Once we are done we display it at the front of the room and it makes a great visual that we refer to throughout the week when talking about the book and its story structure.
Now that students have heard the book twice, it is time to complete the trifold activity that covers basic comprehension questions.
I usually let students work together in small groups to complete this activity. I love listening in to their discussions on the book and story structure. Our kiddos might be young, but never underestimate the power of kids teaching each other.
We finish the day by working on the next activity for the “What’s in a Name” book. Today we will work on the ‘My Name in Color” activity for the inside of their folder. The students love using lots of colors to write their name. If you’ve ever done rainbow writing with sight words or spelling words then you already know what a hit this activity will be!
That’s our Chrysanthemum activities for day 2, but we’ve just scratched the surface of this great book.
Applying story elements
On day three we really start digging in at a deeper level. Students will be working on portions of the Chrysanthemum story elements craft. This really gives them an opportunity to not only review our lesson from the day before, but they also get to start applying what they learned about story elements to this book. If crafts aren’t your thing, there are also related story elements activities your students can complete.
Before we begin assembling the craft, I like to have students complete the story elements for this book on the provided templates. Students will write or draw the characters, setting, problem and solution from the story. This is a great informal assessment of their understanding of both story elements and the book! The related digital activity is a great alternative if you choose not to make the craft.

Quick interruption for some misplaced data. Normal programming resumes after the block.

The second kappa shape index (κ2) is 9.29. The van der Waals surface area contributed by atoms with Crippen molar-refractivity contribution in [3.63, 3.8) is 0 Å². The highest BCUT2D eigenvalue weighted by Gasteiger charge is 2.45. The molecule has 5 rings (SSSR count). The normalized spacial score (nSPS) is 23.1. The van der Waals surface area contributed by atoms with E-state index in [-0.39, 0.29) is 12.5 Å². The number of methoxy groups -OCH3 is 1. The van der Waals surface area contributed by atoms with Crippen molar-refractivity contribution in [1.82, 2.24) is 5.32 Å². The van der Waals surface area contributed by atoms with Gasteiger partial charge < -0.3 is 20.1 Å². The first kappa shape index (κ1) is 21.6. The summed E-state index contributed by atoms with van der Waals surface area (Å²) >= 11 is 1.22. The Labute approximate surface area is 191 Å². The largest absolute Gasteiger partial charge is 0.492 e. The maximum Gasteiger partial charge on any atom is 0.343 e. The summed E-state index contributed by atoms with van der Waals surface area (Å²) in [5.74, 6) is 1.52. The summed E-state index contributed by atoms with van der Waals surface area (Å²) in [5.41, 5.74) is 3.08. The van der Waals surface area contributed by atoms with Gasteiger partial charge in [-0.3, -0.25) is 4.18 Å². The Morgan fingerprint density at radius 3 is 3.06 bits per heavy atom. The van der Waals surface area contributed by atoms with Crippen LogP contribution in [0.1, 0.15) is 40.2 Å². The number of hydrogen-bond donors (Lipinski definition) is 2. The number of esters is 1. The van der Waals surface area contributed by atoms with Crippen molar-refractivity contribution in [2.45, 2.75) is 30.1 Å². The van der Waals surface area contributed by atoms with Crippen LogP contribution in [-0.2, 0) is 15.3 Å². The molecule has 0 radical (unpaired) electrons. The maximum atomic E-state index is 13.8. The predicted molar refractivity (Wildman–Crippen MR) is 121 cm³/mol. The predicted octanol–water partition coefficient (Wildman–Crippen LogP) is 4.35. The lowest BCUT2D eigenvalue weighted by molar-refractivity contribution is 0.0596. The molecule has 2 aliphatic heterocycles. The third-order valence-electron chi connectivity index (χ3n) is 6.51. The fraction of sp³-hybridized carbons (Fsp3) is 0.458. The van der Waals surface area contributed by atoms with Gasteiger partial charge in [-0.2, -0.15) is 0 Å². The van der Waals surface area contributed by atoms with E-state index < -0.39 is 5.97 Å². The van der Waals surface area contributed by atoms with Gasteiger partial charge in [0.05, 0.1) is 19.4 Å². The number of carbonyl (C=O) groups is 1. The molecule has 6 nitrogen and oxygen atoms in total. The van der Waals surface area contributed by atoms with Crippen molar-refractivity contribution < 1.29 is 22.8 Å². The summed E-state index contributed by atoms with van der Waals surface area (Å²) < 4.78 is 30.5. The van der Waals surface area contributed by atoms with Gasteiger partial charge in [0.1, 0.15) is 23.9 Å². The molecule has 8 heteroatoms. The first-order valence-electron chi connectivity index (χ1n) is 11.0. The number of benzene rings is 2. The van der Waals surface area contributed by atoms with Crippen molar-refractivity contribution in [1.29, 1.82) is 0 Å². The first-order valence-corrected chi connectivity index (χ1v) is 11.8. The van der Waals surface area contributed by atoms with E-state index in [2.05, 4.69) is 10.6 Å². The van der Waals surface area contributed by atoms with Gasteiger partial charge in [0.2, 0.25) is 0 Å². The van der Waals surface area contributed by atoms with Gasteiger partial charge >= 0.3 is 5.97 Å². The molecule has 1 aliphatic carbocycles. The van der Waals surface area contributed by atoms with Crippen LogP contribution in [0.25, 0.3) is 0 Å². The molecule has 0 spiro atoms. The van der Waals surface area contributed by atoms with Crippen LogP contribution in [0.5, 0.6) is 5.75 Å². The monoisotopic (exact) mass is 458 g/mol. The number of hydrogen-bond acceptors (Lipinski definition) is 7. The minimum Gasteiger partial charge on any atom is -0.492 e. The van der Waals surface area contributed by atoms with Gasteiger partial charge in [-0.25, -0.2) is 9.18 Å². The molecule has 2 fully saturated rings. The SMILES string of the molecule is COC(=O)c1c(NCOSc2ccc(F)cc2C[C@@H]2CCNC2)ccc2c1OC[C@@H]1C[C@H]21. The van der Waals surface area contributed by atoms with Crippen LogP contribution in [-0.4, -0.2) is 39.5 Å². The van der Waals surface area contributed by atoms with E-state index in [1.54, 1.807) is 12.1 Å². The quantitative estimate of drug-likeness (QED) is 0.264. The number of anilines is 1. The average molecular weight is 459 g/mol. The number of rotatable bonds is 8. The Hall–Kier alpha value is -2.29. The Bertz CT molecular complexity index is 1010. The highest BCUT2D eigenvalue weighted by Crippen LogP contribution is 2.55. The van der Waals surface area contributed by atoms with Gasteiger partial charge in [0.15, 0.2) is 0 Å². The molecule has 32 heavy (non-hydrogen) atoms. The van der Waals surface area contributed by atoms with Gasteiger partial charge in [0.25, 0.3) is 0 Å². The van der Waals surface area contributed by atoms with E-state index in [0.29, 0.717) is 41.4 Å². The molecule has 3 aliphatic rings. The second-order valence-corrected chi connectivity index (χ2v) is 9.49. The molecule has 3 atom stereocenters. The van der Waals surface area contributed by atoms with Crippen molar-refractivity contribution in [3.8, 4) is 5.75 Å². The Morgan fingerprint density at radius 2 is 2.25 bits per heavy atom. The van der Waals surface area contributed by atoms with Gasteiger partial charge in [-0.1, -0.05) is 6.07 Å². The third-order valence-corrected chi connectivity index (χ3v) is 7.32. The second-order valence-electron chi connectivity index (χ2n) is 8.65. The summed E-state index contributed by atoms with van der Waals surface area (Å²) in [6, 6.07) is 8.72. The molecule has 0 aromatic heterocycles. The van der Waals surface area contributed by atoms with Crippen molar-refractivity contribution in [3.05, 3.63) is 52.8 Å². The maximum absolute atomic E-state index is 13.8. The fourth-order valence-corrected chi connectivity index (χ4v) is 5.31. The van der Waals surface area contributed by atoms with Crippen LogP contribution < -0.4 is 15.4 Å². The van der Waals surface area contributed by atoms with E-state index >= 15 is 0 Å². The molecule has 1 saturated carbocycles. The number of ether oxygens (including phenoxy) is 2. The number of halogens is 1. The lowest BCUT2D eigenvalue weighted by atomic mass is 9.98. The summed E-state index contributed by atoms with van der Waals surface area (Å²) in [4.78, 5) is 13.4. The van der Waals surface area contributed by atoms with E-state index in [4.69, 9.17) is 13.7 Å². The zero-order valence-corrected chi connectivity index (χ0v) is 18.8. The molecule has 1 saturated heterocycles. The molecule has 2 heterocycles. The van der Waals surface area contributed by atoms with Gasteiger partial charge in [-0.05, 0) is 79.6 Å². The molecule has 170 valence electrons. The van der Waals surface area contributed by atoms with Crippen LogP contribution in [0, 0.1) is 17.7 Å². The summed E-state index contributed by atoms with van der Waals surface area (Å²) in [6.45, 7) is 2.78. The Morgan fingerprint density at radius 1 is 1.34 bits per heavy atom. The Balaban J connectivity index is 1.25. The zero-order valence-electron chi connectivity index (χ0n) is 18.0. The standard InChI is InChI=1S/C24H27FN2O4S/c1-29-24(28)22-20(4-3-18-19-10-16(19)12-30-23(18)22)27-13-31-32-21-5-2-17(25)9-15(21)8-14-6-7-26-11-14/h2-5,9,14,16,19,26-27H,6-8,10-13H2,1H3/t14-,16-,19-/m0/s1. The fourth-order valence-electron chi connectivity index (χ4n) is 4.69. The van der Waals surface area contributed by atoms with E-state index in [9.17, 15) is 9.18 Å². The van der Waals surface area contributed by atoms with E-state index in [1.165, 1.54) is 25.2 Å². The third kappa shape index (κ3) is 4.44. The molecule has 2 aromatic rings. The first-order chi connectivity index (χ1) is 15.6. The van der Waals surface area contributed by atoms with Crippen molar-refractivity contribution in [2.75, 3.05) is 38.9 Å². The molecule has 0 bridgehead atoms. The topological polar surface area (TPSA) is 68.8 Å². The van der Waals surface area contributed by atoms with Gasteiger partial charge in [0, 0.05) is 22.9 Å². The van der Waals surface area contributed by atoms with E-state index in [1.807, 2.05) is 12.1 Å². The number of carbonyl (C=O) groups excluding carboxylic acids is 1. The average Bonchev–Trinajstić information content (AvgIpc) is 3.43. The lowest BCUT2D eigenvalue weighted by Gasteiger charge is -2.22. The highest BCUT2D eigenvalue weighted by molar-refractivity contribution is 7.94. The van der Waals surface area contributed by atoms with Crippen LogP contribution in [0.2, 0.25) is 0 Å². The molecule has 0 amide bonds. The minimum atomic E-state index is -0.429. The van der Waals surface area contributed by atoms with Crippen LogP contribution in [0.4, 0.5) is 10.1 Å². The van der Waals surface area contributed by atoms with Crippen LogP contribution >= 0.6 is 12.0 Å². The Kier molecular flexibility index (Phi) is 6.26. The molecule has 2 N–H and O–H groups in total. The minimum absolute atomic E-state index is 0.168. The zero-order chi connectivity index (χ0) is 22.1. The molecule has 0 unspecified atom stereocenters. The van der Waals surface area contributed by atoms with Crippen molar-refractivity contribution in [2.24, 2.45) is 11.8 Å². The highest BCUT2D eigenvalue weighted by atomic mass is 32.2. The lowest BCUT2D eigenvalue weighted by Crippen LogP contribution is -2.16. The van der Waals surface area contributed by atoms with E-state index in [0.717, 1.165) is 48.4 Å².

This activity includes pages that can be done solely with drawing and others that can include writing too. Choose the options that works best for your students. If you are teaching this unit at the beginning of the year in kindergarten or pre-k, your students may not be ready for the writing portion.
We finish the day with our next activity for the “What’s in a Name” book. Today students will complete the Interactive flower in their folder about their name. Students will use their name and relate it to a variety of phonics skills like counting syllables, vowels, letters and more. There are so many opportunities for engagement in this Chrysanthemum activities book study!
Chrysanthemum Activities for Day 4
Digging deeper into names
Day four is the day we begin pulling it all together! We will be digging in to the theme of the book with the Pocket Name Sort activity. This is another activity that will be put on the inside of the “What’s in a Name” book the students are making. You can either have students use the empty name strips or use the editable template and type in the names for everyone in the class.
If you are doing this at the beginning of the year in pre-k or kindergarten you might also have students write their own name on every strip. This would be great name writing practice. Then students could give one of their name strips to each of the other students in the class.
Students will make the sorting pockets that will be glued into the book. This sorting activity builds on the name activity from the day before. Today students will be sorting the class names based on the number of letters they have. Sorting will be less letters than my name, the same number of letters as my name, and more letters than my name. A great math connection and a wonderful time to work on comparing numbers.
The favorite craft activity
After this, students begin making their Chrysanthemum mouse story element craft. This activity is a hit with everyone. They really love creating their own Chrysanthemum and they take such pride in making sure they follow directions and do their best work.